BIA has requested a decrease in diversion to the canal, and that water will be moved to the river.
Starting today at 1pm, Redclamation will increase river releases from 3,750cfs to 3,900cfs.
Note: To you anglers and guides on the river today finally getting a chance to enjoy some dry fly fishing, sorry ’bout that.
Citing additional releases are required to evacuate storage out of the exclusive flood pool, Reclamation will make the follow increases:
At 4pm on Tuesday, river releases will increase from 3,500cfs to 3,750cfs.
Unusually high inflows continue to fill the reservoir, so additional releases will be required to evacuate storage.
Starting today at 4pm Reclamation will increase releases from 3,050cfs to 3,300cfs, and,
tomorrow at 4pm another 200cfs to 3,500cfs.
When you have time, PLEASE continue to email me brief river condition reports whether they be good or bad. I discovered today there may be a striking difference between what anglers and guides are experiencing and what water managers are hearing.
Reclamation just released an water order change indicating once again the need to evacuate storage out of the exclusive flood pool.
On Tuesday, September 2nd at 4pm, river releases will increase from 3,050cfs to 3,300cfs.
Maybe my perspective is a bit shaded after 8 years of this, but with inflows at or above 4,000cfs, river releases at 3,300cfs and the canal at 275cfs, it seems Reclamation is not managing water in acre feet, but in drops and buckets.
These small bumps just drag in the dead debris from the last surge, making the river and banks stink, the fishing lousy and the river experience a real nightmare for both commercial and public interests alike. To paraphrase Rep Elaine Harvey, we haven’t had a river for four weeks!
What the heck is driving this incredibly conservative water management? Is there an unwritten policy at MTAO that all forecasts are considered drought unless proven otherwise? What exactly will it take for us to achieve some semblance of balance with other water interests?
Sorry for the rant. Hang in there, folks. We’ll sort this out in the fall meetings.
Recent precipitation has caused inflows into Bighorn Lake to increase and cause the lake to fill in to the exclusive flood pool. Therefore, it is necessary for Reclamation to once again raise river releases to evacuate storage.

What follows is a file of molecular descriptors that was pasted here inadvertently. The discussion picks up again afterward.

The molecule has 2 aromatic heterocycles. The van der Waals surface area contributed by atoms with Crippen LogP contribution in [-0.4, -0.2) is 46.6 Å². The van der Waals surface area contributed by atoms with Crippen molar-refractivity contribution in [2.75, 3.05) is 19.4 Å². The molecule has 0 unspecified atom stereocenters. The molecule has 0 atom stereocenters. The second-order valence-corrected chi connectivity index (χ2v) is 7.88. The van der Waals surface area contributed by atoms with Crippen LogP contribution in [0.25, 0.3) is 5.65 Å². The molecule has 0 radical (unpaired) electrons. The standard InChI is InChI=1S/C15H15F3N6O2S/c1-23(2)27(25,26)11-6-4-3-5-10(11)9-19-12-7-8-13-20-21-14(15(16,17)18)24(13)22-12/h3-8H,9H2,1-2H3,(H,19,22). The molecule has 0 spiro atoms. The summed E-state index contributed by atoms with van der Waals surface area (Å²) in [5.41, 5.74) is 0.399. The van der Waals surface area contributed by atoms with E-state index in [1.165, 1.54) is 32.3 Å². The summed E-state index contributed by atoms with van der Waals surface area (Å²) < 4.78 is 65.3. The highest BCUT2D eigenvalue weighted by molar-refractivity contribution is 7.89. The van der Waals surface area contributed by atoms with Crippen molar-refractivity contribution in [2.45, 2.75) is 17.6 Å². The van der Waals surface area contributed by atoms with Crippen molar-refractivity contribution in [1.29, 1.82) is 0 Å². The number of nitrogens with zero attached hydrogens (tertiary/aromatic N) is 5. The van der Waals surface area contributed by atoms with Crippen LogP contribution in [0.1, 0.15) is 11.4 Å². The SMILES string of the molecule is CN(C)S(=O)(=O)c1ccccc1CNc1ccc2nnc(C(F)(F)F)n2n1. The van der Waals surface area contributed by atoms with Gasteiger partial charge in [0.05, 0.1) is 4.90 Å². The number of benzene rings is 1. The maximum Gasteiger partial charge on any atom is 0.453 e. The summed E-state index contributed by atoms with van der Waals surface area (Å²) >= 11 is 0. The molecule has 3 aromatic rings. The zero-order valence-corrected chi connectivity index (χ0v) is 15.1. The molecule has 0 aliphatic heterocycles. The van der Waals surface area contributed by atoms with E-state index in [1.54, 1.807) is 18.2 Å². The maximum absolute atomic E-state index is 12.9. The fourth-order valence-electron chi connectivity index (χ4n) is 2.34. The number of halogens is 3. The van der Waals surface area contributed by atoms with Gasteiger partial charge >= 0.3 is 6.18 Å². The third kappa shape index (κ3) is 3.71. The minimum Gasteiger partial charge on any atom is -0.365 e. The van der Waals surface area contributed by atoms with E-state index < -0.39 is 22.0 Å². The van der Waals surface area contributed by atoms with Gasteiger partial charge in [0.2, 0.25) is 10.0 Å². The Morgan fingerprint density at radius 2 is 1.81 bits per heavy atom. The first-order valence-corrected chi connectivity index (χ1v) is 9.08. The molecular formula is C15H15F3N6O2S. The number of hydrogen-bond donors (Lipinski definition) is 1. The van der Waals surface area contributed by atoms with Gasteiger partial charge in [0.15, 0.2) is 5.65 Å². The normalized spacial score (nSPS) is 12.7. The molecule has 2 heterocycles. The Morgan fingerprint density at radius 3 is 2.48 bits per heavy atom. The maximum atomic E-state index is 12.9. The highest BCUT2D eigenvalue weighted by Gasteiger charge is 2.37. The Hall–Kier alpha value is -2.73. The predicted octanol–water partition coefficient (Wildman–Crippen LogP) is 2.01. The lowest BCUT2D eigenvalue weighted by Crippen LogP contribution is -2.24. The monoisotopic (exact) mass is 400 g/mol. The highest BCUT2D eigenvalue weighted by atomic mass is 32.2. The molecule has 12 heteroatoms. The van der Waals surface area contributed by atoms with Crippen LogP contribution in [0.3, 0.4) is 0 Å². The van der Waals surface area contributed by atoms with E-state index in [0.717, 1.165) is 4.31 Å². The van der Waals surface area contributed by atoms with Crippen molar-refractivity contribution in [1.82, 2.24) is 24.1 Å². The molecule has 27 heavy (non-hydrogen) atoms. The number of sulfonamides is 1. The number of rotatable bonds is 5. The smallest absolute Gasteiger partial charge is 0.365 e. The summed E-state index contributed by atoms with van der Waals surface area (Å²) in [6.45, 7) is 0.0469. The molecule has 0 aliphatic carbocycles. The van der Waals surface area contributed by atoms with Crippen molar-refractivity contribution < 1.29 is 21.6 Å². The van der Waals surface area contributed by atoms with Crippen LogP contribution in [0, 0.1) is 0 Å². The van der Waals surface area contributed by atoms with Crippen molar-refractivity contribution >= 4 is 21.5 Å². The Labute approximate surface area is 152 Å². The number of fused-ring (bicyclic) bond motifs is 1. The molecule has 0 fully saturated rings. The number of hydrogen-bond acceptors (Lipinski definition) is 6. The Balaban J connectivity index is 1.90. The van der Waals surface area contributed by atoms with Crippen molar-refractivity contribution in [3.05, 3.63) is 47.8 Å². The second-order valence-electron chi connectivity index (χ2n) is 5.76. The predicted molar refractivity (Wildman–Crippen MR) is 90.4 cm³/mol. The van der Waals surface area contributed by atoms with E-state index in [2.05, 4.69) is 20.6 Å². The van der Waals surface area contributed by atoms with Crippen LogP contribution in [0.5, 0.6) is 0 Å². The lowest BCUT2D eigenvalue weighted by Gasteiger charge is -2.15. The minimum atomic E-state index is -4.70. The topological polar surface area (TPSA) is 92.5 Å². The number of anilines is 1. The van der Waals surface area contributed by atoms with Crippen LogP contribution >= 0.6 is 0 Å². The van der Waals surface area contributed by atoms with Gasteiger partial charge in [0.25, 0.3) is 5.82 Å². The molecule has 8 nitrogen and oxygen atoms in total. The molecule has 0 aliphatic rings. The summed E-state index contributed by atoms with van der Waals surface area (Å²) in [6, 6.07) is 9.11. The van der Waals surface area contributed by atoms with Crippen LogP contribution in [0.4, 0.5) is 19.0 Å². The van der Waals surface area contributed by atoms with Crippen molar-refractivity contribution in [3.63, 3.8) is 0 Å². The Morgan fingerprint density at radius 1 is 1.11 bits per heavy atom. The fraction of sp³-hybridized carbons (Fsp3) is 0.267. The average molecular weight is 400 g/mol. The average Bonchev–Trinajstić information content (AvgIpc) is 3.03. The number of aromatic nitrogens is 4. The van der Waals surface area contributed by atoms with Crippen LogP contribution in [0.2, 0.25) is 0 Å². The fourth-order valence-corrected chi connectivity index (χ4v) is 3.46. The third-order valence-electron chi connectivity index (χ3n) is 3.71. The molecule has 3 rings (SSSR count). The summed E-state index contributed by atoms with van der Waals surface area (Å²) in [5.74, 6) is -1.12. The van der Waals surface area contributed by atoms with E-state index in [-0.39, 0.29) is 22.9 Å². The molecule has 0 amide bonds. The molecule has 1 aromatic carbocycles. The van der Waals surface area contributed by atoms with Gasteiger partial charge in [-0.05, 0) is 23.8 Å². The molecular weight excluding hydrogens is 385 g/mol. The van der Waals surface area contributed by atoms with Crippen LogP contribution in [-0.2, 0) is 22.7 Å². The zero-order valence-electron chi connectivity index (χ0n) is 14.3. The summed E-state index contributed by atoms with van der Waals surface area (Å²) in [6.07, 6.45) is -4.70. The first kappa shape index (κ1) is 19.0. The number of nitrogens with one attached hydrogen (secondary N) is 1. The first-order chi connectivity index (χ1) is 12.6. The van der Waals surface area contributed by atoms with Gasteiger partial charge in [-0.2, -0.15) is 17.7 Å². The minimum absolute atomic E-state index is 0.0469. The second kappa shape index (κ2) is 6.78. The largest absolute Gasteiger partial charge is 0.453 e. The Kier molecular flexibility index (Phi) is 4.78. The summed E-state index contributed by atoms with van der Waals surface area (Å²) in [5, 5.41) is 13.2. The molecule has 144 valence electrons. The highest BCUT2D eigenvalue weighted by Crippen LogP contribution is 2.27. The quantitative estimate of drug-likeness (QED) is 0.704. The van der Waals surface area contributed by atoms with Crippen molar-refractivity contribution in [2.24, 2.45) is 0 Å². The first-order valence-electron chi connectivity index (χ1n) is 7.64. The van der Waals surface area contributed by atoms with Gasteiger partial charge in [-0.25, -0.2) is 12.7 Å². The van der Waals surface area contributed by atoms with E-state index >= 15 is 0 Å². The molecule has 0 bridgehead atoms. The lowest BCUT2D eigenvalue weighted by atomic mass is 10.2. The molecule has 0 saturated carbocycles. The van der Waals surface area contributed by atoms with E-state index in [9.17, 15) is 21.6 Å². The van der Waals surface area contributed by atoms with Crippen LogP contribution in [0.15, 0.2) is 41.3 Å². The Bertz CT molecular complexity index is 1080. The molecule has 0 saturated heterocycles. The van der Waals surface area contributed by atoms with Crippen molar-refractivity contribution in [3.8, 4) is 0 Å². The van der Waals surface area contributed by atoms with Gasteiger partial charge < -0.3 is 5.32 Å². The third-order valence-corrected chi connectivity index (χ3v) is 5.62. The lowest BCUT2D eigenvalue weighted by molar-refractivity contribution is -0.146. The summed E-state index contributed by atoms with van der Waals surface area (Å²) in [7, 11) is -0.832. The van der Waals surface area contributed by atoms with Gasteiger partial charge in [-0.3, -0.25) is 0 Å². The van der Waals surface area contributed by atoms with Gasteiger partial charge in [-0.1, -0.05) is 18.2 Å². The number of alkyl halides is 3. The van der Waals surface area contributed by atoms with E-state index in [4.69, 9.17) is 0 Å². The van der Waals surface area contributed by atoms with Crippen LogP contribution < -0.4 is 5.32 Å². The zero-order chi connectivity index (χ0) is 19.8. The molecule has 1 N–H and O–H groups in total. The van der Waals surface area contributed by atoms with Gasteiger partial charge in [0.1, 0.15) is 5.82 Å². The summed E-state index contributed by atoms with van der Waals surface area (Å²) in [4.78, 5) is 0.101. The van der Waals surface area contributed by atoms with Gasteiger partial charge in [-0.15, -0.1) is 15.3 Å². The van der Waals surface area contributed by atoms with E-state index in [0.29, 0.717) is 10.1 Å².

This is the second time this year releases have been increased because of what FOBR believes is a an overly conservative water management policy. Rest assured, this policy will be a primary topic of discussion with Reclamation this fall.
Starting today at 4pm, releases will increase form 2,625cfs to 3,000cfs.
Following today’s recovery efforts near Two Leggins, river releases will be increased in two stages:
Starting this evening at 8pm, release will be increased from 1,500cfs to 2,125cfs.
Tomorrow morning at 8am, releases will increase from 2,125cfs to 2,625 cfs.
The morning increase was requested by WAPA, and Reclamation had desired to accommodate our wishes to increase from 1,500cfs to ~2,600cfs
In response to a request from the BIA, river releases to the Bighorn River were reduced today to aid in the search of a potential drowning victim near the Two Leggins diversion. Flows were set at 1,500cfs, the minimum to sustain the fishery, and will continue at that level for the remainder of the day or until the victim is found. No further details were made available.
Inflows are staying higher than expected, so Reclamation will give us an additional 100cfs tomorrow at 4pm.
After that, inflows should remain at 2,600cfs for the rest of the month barring unforeseen circumstances.
Have a great week!
After a spring that saw records set for snowpack, inflows and river releases, Reclamation will be reducing river releases to minimums by Wednesday. Many of us continue to scratch our heads wondering exactly what it will take to get flows above 2,500cfs as was done successfully in the past.
While we applaud Reclamation’s efforts this spring to avoid river releases over 10,000cfs, it is clear that the existing operating criteria, including the rule curves, need work, and risk needs to be better balanced. FOBR will work closely with FWP and Reclamation to make sure this gets the much needed attention it deserves. Further, we will implore Reclamation to balance reaction times to inflows forecasts (i.e. reacting instantly to dry forecasts and reacting slowly to wet forecasts).
Enjoy the warm weather and cross your fingers we get enough fall precip to maintain 2,500cfs through the winter.
Starting today at noon, releases will drop from ~3,000cfs to 2,750cfs.
At 4pm today, releases will increase 100cfs to 2,850cfs.
On Tuesday at 4pm, releases will decrease from 2,850cfs to 2,725cfs
And finally on Wednesday, at 8am, releases will drop to 2,500cfs, the minimum flow to maintain the fishery.
The last of the river release reductions are finally upon us. Reclamation has stated they will do their best to maintain releases at or above the minimum of 2,500cfs through the rest of the summer and into fall.
Tomorrow at 8am releases will be reduced from 3,500cfs to 3,000cfs.
Tomorrow at 4pm releases will be reduced from 3,000cfs to 2,500cfs.
Cross your fingers we’ll have normal to slightly above normal precip heading into the fall.
Have a great summer!